Young children in the Bloomfield area of north Queensland played the game of birray (march-fly). It was observed by Walter Roth in the early 1900s. This is a game where a chaser (birray) attempts to tag (touch) other players. The Yulunga: Traditional Indigenous Games resource was developed to provide all Australians with ...

Online

Yulunga: thapumpan

The tag game of thapumpan (shark) was observed being played by little children at Cape Bedford in north Queensland. A chasing-and-tagging game. The Yulunga: Traditional Indigenous Games resource was developed to provide all Australians with a greater understanding and appreciation of Indigenous culture by celebrating the ...

Online

Yulunga: borna jokee

In parts of Western Australia mimic battles with toy spears frequently took place among the younger male members of the camp. Mock fights and duels were fought. There were also trials of skill with kyley and spear and kangaroo and emu hunts, the children taking turns at being hunter and hunted. In these activities the boys ...

Online

Yulunga: kalkadoon kee'an

In areas of north Queensland, a game of throwing skill was played. A large bone, such as an emu shinbone (with twine attached to it) was thrown over a net (used to catch emus) into a pit or hole. Considering the distance to the hole, great skill was required to correctly aim the bone and ensure that it did not touch the ...

Online

Yulunga: tambil tambil

In many areas of Australia people played skills practice games, where they threw objects at each other. These included sticks, mud and stones of various sizes. A spear-dodging game called tambil tambil (refers to the blunt spears used) was played by the Jagara (Jagera) people of the Brisbane area, as part of sham fights ...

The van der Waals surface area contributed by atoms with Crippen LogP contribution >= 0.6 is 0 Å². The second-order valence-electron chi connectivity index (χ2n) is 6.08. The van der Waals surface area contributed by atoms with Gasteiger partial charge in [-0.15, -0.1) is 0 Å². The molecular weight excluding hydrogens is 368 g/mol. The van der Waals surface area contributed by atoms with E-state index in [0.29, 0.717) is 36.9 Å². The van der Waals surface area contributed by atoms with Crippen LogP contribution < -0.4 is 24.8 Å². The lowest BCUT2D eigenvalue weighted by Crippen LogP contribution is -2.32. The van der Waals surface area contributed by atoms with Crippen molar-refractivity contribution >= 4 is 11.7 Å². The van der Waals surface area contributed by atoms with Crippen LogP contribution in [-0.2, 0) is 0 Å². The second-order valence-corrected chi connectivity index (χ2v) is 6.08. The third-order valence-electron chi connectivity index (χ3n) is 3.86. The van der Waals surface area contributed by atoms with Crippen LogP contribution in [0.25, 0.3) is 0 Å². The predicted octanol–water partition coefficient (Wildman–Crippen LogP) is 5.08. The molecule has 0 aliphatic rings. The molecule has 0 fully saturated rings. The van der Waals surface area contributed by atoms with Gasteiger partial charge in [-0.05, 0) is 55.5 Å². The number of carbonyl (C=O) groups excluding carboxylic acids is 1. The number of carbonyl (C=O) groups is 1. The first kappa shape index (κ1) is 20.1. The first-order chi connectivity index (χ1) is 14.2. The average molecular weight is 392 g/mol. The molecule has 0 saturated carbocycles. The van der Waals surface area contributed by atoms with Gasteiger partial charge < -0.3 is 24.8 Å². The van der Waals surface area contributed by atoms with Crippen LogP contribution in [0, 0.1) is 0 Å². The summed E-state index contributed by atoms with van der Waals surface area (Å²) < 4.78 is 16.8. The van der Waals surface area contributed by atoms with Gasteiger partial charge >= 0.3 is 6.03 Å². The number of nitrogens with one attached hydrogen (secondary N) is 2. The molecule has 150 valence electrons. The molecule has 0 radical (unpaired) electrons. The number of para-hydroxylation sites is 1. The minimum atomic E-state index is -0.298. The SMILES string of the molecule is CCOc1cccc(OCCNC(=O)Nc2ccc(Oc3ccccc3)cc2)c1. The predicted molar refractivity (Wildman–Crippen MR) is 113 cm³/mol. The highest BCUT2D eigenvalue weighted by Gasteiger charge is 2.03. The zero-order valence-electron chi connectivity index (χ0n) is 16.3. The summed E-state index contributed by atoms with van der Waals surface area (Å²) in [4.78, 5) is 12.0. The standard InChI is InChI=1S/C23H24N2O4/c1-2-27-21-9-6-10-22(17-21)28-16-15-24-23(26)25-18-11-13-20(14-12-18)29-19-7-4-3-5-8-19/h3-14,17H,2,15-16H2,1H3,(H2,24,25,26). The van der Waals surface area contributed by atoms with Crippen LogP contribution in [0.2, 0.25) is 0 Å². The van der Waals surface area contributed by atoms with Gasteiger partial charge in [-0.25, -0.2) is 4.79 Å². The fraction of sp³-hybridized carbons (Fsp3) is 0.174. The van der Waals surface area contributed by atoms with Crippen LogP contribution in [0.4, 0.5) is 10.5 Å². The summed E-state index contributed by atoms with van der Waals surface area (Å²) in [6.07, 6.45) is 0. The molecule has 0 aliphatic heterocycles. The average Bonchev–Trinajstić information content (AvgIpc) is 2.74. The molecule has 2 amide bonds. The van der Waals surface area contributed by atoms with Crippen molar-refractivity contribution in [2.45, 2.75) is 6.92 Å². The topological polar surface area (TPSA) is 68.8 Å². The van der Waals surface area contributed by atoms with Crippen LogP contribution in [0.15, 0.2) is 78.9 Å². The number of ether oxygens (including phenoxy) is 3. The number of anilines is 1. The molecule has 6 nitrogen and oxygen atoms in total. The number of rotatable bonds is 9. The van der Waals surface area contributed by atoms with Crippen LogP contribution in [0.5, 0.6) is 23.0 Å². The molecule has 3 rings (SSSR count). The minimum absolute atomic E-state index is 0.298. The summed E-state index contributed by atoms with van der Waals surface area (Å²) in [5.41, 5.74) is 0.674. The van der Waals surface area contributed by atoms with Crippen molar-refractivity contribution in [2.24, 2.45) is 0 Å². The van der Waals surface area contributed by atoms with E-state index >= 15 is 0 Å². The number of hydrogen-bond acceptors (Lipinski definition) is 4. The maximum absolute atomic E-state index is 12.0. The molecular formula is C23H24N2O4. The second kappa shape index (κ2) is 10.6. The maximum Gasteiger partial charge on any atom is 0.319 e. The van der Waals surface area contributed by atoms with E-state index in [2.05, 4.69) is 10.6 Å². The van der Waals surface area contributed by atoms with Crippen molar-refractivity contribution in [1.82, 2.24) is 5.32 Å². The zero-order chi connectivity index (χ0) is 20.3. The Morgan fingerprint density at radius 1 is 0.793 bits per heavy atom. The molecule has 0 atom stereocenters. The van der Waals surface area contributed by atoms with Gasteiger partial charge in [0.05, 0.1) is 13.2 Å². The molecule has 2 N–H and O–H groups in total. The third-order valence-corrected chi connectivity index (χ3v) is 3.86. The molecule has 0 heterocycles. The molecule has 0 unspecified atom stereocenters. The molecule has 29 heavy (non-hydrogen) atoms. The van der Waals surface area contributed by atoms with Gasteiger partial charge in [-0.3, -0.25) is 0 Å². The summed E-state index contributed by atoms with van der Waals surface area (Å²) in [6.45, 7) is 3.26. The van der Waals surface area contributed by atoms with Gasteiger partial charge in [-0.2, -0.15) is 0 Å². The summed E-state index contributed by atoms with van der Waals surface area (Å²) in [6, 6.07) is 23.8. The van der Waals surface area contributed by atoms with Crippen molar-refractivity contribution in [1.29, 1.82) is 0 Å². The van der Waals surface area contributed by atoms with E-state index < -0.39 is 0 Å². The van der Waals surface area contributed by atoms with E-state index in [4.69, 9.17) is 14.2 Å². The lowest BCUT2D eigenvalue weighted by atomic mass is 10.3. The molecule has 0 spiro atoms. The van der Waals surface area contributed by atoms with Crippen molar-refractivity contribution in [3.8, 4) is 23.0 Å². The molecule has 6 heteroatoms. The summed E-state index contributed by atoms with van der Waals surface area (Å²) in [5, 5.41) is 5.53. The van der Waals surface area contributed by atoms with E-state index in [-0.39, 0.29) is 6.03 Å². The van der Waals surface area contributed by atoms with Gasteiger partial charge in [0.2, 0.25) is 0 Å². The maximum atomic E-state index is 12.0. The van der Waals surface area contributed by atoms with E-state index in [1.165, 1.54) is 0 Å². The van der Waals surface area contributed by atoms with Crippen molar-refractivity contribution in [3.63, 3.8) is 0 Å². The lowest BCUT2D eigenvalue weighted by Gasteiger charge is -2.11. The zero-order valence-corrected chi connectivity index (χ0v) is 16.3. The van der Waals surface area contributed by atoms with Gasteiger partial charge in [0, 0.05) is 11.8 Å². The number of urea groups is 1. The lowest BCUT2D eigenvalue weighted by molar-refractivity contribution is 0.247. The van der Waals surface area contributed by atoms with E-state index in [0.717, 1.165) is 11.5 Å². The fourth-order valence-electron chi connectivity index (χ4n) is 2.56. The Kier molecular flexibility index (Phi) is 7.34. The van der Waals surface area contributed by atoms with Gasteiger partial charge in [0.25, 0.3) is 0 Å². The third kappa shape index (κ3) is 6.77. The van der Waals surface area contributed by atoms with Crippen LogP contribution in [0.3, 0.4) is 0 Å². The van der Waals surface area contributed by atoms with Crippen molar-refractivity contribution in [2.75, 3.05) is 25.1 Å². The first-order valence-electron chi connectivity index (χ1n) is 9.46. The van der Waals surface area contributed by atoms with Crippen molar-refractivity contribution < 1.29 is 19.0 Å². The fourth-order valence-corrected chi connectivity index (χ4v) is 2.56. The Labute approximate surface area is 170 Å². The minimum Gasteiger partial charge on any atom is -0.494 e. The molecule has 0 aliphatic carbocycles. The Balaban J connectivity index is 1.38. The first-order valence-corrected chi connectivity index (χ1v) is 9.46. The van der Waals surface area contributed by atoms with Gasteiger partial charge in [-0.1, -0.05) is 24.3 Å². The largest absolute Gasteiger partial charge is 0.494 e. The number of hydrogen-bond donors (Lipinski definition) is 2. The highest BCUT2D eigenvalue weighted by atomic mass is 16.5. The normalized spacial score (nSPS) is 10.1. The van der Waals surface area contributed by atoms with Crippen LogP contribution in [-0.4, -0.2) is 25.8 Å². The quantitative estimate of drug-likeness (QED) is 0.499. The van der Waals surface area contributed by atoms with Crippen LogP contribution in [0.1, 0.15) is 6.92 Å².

Online

Yulunga: wirrwuyu

As in various other cultures, stone skipping (throwing) along a surface of water was played by Australian Aboriginal and Torres Strait Islander people. On Dunk Island in Queensland, the throwing of cuttle-fish (krooghar) bones was observed. The bones were thrown along the surface of the water like ‘skipping stones’ and ...

Online

Yulunga: waayin

The study of different animal and bird tracks was an important part of the education of Aboriginal children. These were drawn in the smoothed earth or sand by means of the fingers, fingernails, palms, small sticks and so on. A great deal of care was taken by adults in imitating the tracks of various animals for the benefit ...

Online

Yulunga: bubu sagul

One of the many water games observed being played at Mabuiag Island in the Torres Strait. A group of players run in a circle to form a whirlpool and then lie down and float. The Yulunga: Traditional Indigenous Games resource was developed to provide all Australians with a greater understanding and appreciation of Indigenous ...

Online

Yulunga: sanbaing

In parts of Papua New Guinea and the Torres Strait Islands players of both genders were observed playing a game of sand-ball throwing. It required a great deal of expertise to perform successfully and was often played all day. Players make ‘bombs’ out of sand and throw (lob) them into the water. The Yulunga: Traditional ...

Online

Yulunga: kari-woppa

A wrestling game was played by the people in the Torrens area of South Australia. The contests were generally held on the meeting of groups from different areas. Players wrestled for a tuft of emu feathers called a kari-woppa. Komba burrong or kambong burrong (the game of ‘catching hold’) was the name of a similar game ...